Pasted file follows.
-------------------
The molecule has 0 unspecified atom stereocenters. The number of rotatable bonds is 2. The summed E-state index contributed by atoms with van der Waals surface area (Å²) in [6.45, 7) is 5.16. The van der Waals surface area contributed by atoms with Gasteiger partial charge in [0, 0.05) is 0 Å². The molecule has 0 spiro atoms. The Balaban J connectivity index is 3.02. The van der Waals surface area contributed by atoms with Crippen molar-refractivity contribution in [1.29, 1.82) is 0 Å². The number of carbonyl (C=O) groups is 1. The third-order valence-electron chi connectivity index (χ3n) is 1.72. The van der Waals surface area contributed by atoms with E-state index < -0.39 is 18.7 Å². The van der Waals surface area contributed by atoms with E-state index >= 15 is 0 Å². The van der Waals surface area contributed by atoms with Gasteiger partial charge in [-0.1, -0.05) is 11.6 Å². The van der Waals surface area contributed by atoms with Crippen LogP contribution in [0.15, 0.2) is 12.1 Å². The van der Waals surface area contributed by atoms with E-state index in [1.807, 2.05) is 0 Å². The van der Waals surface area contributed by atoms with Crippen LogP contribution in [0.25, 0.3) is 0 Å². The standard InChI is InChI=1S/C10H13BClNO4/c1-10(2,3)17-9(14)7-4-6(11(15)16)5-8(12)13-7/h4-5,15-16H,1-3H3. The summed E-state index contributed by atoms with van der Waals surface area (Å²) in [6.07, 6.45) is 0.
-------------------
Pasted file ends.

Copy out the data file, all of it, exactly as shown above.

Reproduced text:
The molecule has 0 unspecified atom stereocenters. The number of rotatable bonds is 2. The summed E-state index contributed by atoms with van der Waals surface area (Å²) in [6.45, 7) is 5.16. The van der Waals surface area contributed by atoms with Gasteiger partial charge in [0, 0.05) is 0 Å². The molecule has 0 spiro atoms. The Balaban J connectivity index is 3.02. The van der Waals surface area contributed by atoms with Crippen molar-refractivity contribution in [1.29, 1.82) is 0 Å². The number of carbonyl (C=O) groups is 1. The third-order valence-electron chi connectivity index (χ3n) is 1.72. The van der Waals surface area contributed by atoms with E-state index < -0.39 is 18.7 Å². The van der Waals surface area contributed by atoms with E-state index >= 15 is 0 Å². The van der Waals surface area contributed by atoms with Gasteiger partial charge in [-0.1, -0.05) is 11.6 Å². The van der Waals surface area contributed by atoms with Crippen LogP contribution in [0.15, 0.2) is 12.1 Å². The van der Waals surface area contributed by atoms with E-state index in [1.807, 2.05) is 0 Å². The van der Waals surface area contributed by atoms with Crippen LogP contribution in [0.25, 0.3) is 0 Å². The standard InChI is InChI=1S/C10H13BClNO4/c1-10(2,3)17-9(14)7-4-6(11(15)16)5-8(12)13-7/h4-5,15-16H,1-3H3. The summed E-state index contributed by atoms with van der Waals surface area (Å²) in [6.07, 6.45) is 0.